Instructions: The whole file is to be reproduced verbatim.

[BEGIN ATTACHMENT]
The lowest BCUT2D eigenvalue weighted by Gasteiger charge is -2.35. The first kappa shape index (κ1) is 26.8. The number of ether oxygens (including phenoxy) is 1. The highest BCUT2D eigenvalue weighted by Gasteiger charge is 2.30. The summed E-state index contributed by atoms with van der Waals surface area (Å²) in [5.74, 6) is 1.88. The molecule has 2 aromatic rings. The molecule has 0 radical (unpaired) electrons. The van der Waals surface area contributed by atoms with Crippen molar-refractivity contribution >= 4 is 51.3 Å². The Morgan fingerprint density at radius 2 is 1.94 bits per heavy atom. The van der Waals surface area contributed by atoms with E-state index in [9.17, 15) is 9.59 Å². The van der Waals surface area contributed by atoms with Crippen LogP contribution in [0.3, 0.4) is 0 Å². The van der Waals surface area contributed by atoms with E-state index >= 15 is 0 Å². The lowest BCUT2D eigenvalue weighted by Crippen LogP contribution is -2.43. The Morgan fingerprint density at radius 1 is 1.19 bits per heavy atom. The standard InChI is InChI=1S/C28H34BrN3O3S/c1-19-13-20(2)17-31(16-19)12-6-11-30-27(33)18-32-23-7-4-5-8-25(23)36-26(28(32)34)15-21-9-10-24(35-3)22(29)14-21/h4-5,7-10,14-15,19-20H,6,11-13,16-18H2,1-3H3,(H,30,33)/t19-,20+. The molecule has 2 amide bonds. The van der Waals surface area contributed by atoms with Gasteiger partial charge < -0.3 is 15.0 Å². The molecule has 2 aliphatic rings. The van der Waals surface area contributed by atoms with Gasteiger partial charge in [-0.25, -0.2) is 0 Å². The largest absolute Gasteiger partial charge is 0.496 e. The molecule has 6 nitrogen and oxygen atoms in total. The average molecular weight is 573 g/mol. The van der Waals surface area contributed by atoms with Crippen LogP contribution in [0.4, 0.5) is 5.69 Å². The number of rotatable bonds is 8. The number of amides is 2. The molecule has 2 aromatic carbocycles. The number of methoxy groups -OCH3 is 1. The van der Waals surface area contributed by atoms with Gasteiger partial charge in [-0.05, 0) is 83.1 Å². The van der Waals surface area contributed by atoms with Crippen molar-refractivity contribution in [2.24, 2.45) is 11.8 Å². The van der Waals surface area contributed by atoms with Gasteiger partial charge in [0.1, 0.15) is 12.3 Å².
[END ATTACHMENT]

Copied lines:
The lowest BCUT2D eigenvalue weighted by Gasteiger charge is -2.35. The first kappa shape index (κ1) is 26.8. The number of ether oxygens (including phenoxy) is 1. The highest BCUT2D eigenvalue weighted by Gasteiger charge is 2.30. The summed E-state index contributed by atoms with van der Waals surface area (Å²) in [5.74, 6) is 1.88. The molecule has 2 aromatic rings. The molecule has 0 radical (unpaired) electrons. The van der Waals surface area contributed by atoms with Crippen molar-refractivity contribution >= 4 is 51.3 Å². The Morgan fingerprint density at radius 2 is 1.94 bits per heavy atom. The van der Waals surface area contributed by atoms with E-state index in [9.17, 15) is 9.59 Å². The van der Waals surface area contributed by atoms with Crippen LogP contribution in [0.3, 0.4) is 0 Å². The van der Waals surface area contributed by atoms with E-state index >= 15 is 0 Å². The lowest BCUT2D eigenvalue weighted by Crippen LogP contribution is -2.43. The Morgan fingerprint density at radius 1 is 1.19 bits per heavy atom. The standard InChI is InChI=1S/C28H34BrN3O3S/c1-19-13-20(2)17-31(16-19)12-6-11-30-27(33)18-32-23-7-4-5-8-25(23)36-26(28(32)34)15-21-9-10-24(35-3)22(29)14-21/h4-5,7-10,14-15,19-20H,6,11-13,16-18H2,1-3H3,(H,30,33)/t19-,20+. The molecule has 2 amide bonds. The van der Waals surface area contributed by atoms with Gasteiger partial charge < -0.3 is 15.0 Å². The molecule has 2 aliphatic rings. The van der Waals surface area contributed by atoms with Gasteiger partial charge in [-0.25, -0.2) is 0 Å². The largest absolute Gasteiger partial charge is 0.496 e. The molecule has 6 nitrogen and oxygen atoms in total. The average molecular weight is 573 g/mol. The van der Waals surface area contributed by atoms with Crippen LogP contribution in [0.4, 0.5) is 5.69 Å². The number of rotatable bonds is 8. The number of amides is 2. The molecule has 2 aromatic carbocycles. The number of methoxy groups -OCH3 is 1. The van der Waals surface area contributed by atoms with Gasteiger partial charge in [-0.05, 0) is 83.1 Å². The van der Waals surface area contributed by atoms with Crippen molar-refractivity contribution in [2.24, 2.45) is 11.8 Å². The van der Waals surface area contributed by atoms with Gasteiger partial charge in [0.1, 0.15) is 12.3 Å².